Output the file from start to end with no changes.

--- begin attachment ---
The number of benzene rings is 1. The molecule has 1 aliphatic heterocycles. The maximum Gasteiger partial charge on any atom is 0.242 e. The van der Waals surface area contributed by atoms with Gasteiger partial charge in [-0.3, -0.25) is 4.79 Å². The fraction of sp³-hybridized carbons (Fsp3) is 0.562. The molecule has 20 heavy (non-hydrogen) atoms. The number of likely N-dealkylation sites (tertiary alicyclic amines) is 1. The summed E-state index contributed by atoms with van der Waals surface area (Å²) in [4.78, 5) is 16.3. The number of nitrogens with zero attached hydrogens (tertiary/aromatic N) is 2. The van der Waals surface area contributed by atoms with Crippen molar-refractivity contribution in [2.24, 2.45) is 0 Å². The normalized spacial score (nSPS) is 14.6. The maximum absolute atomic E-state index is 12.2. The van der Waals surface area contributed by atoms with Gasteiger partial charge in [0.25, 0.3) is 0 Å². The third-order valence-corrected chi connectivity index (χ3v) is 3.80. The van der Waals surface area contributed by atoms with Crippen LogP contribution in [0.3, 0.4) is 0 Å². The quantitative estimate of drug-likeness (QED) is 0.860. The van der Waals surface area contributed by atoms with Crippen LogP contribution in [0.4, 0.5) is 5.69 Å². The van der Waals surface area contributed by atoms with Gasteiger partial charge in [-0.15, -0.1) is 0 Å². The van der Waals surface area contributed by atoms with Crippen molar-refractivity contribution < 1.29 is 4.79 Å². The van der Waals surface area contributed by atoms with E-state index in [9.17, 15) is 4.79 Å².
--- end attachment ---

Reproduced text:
The number of benzene rings is 1. The molecule has 1 aliphatic heterocycles. The maximum Gasteiger partial charge on any atom is 0.242 e. The van der Waals surface area contributed by atoms with Gasteiger partial charge in [-0.3, -0.25) is 4.79 Å². The fraction of sp³-hybridized carbons (Fsp3) is 0.562. The molecule has 20 heavy (non-hydrogen) atoms. The number of likely N-dealkylation sites (tertiary alicyclic amines) is 1. The summed E-state index contributed by atoms with van der Waals surface area (Å²) in [4.78, 5) is 16.3. The number of nitrogens with zero attached hydrogens (tertiary/aromatic N) is 2. The van der Waals surface area contributed by atoms with Crippen molar-refractivity contribution in [2.24, 2.45) is 0 Å². The normalized spacial score (nSPS) is 14.6. The maximum absolute atomic E-state index is 12.2. The van der Waals surface area contributed by atoms with Gasteiger partial charge in [0.25, 0.3) is 0 Å². The third-order valence-corrected chi connectivity index (χ3v) is 3.80. The van der Waals surface area contributed by atoms with Crippen LogP contribution in [0.3, 0.4) is 0 Å². The quantitative estimate of drug-likeness (QED) is 0.860. The van der Waals surface area contributed by atoms with Crippen LogP contribution in [0.4, 0.5) is 5.69 Å². The van der Waals surface area contributed by atoms with Gasteiger partial charge in [-0.15, -0.1) is 0 Å². The van der Waals surface area contributed by atoms with Crippen molar-refractivity contribution < 1.29 is 4.79 Å². The van der Waals surface area contributed by atoms with E-state index in [9.17, 15) is 4.79 Å².